Nanoporous materials for hydrogen isotope separation
Unless stated all talks at 16.15 in the Hanns-Hofmann-Hörsaal<https://osm.org/go/0D7iKpTOP?layers=N&m=> (KS I, Cauerstr. 4). Although attendance in presence is preferred, the talks will be streamed live on zoom. The link will be provided via email via the internal department mailing lists. If you have not received this information and would like to watch a talk, please contact the colloquium organizer.
One of the important operations in chemical industry is separation and purification of gaseous products. Especially H2/D2 isotope separation is a difficult task since its size, shape and thermodynamic properties resemble each other. Porous materials offer two different mechanisms for separating hydrogen isotopes, either confinement in small pores, i.e., “kinetic quantum sieving”, or adsorption on strong binding sites, i.e., “chemical affinity quantum sieving”. Recently, several new classes of nanoporous materials have been developed, which for the first time allow the exact tailoring of pore size and aperture as well as including open metal sites into the framework.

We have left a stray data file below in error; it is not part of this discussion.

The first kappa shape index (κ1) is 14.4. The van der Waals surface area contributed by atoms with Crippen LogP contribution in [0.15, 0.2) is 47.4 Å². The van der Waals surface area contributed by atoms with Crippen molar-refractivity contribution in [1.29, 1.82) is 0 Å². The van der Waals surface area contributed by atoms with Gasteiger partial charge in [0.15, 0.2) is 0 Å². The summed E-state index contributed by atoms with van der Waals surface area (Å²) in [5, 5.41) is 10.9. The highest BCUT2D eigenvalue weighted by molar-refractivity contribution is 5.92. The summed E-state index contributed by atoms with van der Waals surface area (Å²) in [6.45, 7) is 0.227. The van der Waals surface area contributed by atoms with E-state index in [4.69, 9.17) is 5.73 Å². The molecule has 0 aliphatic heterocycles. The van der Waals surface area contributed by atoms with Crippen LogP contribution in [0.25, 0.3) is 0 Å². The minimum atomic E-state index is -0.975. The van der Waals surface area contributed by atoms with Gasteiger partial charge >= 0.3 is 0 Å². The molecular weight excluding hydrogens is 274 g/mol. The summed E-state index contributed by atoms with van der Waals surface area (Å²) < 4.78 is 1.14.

Experimentally, the measurement of the selectivity for hydrogen isotope separation is very challenging, since it requires low temperatures near the boiling point of the gases. Using low-temperature thermal desorption spectroscopy (TDS), we have developed a method for measuring directly the isotope selectivity after exposure to H2/D2 mixtures.
Exemplarily, this talk will demonstrate the potential of novel nanoporous materials for hydrogen isotope separation on experimental results for metal-organic frameworks (MOFs) and organic cage molecules.